The monument’s motto is: The closer you look, the more you see. To fully see and experience the Carrizo, often called California’s Serengeti, bring plenty of time, food, and water, plus a full tank of gas. If you visit in summer, be prepared for triple-digit temperatures.
Despite the heat, summer may be the best time to spot some of the area’s 80 pronghorn, which, like the tule elk, were reintroduced to the area by DFG several years ago. The pronghorn population plummeted a few years ago, but it rebounded after grazing was stopped in pastures where they typically have their fawns; the early-spring vegetation now remains long enough to screen newborns from predators and provide forage for the mothers.
Tule elk numbers are also on the increase. Stafford says there are now about 260, comprising two herds that are year-round residents of the monument and neighboring private lands. According to Stafford, at one time only five tule elk — one bull and four cows — remained on Earth.
The Carrizo Plain National Monument, which is traversed by the San Andreas Fault, is also known for diverse fossil mammal remains of the Miocene Epoch (from 13 million to 25 million years ago), historic ranches, and prehistoric rock art, especially Painted Rock, one of the Carrizo’s most dramatic and significant archeological sites. “Painted Rock is exceedingly sacred,” says Pilulaw Khus, a traditional elder of the Bear Clan from the coastal band of the Chumash Nation. “Indigenous people from many different nations came there for celebrations.” Native Americans still gather there for special celebrations.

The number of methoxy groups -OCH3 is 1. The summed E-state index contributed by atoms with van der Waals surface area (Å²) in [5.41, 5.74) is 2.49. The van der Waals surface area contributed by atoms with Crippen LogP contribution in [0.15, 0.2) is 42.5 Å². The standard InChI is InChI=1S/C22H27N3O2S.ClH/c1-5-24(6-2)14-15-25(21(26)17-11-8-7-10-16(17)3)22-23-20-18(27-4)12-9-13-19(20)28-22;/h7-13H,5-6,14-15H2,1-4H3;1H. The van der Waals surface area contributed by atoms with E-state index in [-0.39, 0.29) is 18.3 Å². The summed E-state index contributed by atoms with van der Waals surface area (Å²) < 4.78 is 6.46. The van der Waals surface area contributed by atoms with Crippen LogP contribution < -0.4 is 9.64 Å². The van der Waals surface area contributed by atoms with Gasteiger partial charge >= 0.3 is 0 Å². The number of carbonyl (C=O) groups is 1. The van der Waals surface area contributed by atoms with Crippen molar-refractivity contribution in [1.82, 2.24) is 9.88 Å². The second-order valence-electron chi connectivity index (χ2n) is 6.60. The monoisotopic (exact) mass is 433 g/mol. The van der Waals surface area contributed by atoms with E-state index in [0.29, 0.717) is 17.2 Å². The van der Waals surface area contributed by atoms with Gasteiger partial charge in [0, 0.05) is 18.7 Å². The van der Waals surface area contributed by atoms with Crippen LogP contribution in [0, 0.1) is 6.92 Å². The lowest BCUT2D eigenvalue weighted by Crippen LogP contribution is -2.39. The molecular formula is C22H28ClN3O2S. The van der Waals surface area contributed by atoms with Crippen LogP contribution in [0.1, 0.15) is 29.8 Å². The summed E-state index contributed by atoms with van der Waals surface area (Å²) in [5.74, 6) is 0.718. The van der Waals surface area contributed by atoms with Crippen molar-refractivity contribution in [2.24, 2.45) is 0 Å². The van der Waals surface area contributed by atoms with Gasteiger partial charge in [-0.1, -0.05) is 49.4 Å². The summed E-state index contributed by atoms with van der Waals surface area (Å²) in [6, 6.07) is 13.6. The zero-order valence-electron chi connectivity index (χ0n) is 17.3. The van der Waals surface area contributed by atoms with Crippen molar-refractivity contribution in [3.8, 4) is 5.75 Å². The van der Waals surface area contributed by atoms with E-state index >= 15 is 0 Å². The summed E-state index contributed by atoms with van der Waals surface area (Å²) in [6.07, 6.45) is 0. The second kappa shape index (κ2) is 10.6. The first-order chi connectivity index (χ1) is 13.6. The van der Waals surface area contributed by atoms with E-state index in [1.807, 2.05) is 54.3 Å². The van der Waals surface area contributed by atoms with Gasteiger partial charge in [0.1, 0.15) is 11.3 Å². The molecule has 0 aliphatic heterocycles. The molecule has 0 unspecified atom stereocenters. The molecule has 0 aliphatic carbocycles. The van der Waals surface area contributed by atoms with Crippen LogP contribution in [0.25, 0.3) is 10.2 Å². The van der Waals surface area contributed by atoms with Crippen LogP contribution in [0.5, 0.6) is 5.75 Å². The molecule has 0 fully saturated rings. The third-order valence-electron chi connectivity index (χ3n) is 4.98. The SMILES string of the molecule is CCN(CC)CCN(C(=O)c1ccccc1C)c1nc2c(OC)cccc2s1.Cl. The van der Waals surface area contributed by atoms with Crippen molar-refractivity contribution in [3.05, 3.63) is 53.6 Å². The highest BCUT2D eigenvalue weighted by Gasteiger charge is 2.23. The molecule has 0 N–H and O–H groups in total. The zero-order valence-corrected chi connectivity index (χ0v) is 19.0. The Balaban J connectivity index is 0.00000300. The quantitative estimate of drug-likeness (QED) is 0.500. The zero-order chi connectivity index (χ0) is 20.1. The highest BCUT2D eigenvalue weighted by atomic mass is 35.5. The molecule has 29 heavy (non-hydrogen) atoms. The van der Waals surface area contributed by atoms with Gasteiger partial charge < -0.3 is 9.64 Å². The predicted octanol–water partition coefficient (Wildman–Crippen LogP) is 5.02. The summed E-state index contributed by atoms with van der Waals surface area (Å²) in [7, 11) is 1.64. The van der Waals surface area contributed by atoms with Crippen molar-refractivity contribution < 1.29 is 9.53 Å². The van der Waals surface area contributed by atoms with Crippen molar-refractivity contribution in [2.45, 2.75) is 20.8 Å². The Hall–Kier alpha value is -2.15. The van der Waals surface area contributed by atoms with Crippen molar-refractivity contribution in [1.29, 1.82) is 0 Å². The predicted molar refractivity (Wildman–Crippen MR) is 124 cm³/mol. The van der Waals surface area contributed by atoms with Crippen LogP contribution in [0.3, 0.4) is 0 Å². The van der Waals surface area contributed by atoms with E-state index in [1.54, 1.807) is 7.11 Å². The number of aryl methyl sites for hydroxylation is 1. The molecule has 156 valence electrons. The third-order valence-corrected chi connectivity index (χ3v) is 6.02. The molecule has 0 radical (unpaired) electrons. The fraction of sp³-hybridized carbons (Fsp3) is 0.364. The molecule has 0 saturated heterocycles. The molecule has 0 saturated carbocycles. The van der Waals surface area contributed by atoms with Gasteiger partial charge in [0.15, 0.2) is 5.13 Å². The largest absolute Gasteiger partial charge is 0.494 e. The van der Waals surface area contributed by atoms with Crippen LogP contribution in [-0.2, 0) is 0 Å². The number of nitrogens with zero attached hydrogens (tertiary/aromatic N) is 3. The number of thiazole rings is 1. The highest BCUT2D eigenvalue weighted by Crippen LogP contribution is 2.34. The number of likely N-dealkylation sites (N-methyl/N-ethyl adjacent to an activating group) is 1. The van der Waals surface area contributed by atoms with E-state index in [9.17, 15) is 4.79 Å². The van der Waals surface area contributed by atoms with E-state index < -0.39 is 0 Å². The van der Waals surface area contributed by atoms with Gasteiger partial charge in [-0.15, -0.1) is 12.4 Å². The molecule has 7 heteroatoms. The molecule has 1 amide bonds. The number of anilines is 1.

Monument Manager Johna Hurl stresses that visitors should be prepared whenever they visit. “The weather can be unpredictable,” she cautions. “Four-wheel drive doesn’t guarantee anything, and calling for a tow truck can cost up to $700!” She also wants you to know that the monument’s two campgrounds, the KCL and the Selby, are first-come, first-served. (Car camping is allowed in other areas of the monument, with certain restrictions.) “People come to Carrizo because of the vastness, the openness, and the quiet,” Hurl adds. “It is one of the few places on Earth you can still experience that.”
Wildflowers on Carrizo Plain, California. Photo by Alan Schmierer.
The western bluebird is one of many birds at Carrizo Plain National Monument, which has been designated as a globally important bird area by the American Bird Conservancy. Photo by Alan Schmierer.
Carrizo Plain National Monument, California. Photo by Alan Schmierer.